The COVID-19 pandemic has shed a spotlight on the systemic inequalities and lack of access to health care for patients and members with Limited English Proficiency (LEP). Across the care continuum you can find critical touch points where disparities are present but you can also implement ways to make them disappear.
From coast-to-coast, data has shown that the LEP Hispanic/Latinx populations account for a disproportionately large percentage of COVID-19 hospitalizations and deaths. According to NPR, Dr. Taison Bell, the director of the medical intensive care unit at the University of Virginia in Charlottesville has seen this first hand. While doing his rounds in the COVID-19 ICU, caring for about 20 patients, he noticed that his unit was full almost entirely of Black and Latinx people, despite Charlottesville being 70% white. A quote from NPR.org he says
“I just couldn’t escape the thought of this virus disproportionately killing people in my community.”
Many other media stories highlight the likely contribution of language barriers to these disparities. Now that a COVID-19 Vaccine has been approved by the Federal Drug Administration (FDA) and has been administered to healthcare providers, it’s time to get prepared to administer the vaccine in an equitable way to our communities.
As suggested in this article, these are ways healthcare practitioners can ensure health equity for those with LEP. Those pieces of guidance should also be practiced for in administering the vaccine.
Here are 6 ways you can provide an equitable vaccine experience – where each step in the process is in the preferred language and medium.
1. Give a direct line for inbound calls in language
A personalized phone number that connects directly to an interpreter, also known as Direct Connect, will keep patients coming back to your organization. When you can provide an experience with the first touch being in a patient’s native language, you’ll not only earn the trust from that one person but the tight knit community they reside.
2. Translate and localize the online appointment process
Across generations many tend to lean toward an online experience. Online appointment making is starting to make headway so if you have had to implement this because of the COVID-19 pandemic, take it one step further in providing it in language.
3. Translate and localize a patient’s online portal
When communicating about appointments and access health records, make the patient’s portal in language. Access to one place for patient education and after-visit summaries will increase health literacy and health outcomes.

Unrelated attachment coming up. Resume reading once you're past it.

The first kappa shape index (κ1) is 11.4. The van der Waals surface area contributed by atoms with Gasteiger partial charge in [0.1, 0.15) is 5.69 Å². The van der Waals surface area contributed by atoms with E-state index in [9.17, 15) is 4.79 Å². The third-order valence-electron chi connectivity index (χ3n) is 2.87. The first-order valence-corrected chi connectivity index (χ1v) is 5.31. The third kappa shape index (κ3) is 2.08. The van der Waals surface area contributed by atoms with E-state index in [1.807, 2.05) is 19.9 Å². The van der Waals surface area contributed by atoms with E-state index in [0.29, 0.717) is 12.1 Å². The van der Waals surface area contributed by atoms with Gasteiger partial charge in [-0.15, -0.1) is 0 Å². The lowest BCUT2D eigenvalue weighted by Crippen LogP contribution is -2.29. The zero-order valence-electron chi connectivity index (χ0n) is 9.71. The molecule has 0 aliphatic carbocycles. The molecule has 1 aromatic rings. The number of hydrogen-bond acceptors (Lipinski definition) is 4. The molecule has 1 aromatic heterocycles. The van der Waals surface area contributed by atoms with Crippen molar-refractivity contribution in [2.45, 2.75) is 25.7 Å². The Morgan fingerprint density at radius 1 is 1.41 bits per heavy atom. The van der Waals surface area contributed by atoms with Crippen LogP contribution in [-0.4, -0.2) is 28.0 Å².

4. Be prepared with translated consent forms and after visit summaries
When patients are making their appointment, implement a translation and localization workflow that is completely automated. This will ensure forms are ready and the appointment can start without issues.
5. Provide a medically qualified interpreter during the appointment
Bi-lingual staff might be the more cost-effective option but there are language nuances that are often missed. Which continues the cycle of poor health outcomes. Providing an interpreter whether over-the-phone (OPI) through video (VRI) or on-site will ensure communicative autonomy of all. View our language list.
6. Have one interpreter for continuous outbound follow-up calls
When you need to make multiple calls for a specific language, keep your interpreter on the line for each call. Whether it’s following up to confirm appointments or conducting patient experience surveys, Community Connect will make your calls more efficient and provide continued compassionate communication.
Watch this video on a how one phone number completely changes the experience for a patient with LEP.
Language services are not meant to be one-size fits all. They’re meant to be tailored and personalized to minimize health disparities and provide equitable access with care. Healthcare providers can implement all these solutions while being cost conscious. We will work with your organization to implement the most effective and cost neutral suite of services – because we abide by the vision of our organization: To create a world where language is no longer a barrier.